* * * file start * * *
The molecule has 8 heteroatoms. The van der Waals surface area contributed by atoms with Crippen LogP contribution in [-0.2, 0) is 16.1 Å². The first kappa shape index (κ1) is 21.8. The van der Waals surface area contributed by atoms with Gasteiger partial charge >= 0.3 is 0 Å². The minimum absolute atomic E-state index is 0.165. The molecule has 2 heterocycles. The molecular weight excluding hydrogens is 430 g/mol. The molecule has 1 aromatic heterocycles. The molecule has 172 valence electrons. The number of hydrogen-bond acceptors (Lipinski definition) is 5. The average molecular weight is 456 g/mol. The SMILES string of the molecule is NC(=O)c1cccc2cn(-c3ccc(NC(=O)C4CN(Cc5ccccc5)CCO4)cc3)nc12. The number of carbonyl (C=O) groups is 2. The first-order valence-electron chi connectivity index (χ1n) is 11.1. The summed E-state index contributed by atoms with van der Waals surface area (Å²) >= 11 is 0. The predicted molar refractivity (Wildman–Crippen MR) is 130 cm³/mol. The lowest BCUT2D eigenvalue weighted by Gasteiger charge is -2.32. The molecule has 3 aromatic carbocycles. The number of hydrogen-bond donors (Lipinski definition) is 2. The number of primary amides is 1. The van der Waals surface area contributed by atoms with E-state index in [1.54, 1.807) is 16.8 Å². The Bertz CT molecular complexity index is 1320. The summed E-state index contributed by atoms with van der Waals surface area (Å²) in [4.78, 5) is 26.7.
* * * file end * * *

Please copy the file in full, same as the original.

The molecule has 8 heteroatoms. The van der Waals surface area contributed by atoms with Crippen LogP contribution in [-0.2, 0) is 16.1 Å². The first kappa shape index (κ1) is 21.8. The van der Waals surface area contributed by atoms with Gasteiger partial charge >= 0.3 is 0 Å². The minimum absolute atomic E-state index is 0.165. The molecule has 2 heterocycles. The molecular weight excluding hydrogens is 430 g/mol. The molecule has 1 aromatic heterocycles. The molecule has 172 valence electrons. The number of hydrogen-bond acceptors (Lipinski definition) is 5. The average molecular weight is 456 g/mol. The SMILES string of the molecule is NC(=O)c1cccc2cn(-c3ccc(NC(=O)C4CN(Cc5ccccc5)CCO4)cc3)nc12. The number of carbonyl (C=O) groups is 2. The first-order valence-electron chi connectivity index (χ1n) is 11.1. The summed E-state index contributed by atoms with van der Waals surface area (Å²) >= 11 is 0. The predicted molar refractivity (Wildman–Crippen MR) is 130 cm³/mol. The lowest BCUT2D eigenvalue weighted by Gasteiger charge is -2.32. The molecule has 3 aromatic carbocycles. The number of hydrogen-bond donors (Lipinski definition) is 2. The number of primary amides is 1. The van der Waals surface area contributed by atoms with E-state index in [1.54, 1.807) is 16.8 Å². The Bertz CT molecular complexity index is 1320. The summed E-state index contributed by atoms with van der Waals surface area (Å²) in [4.78, 5) is 26.7.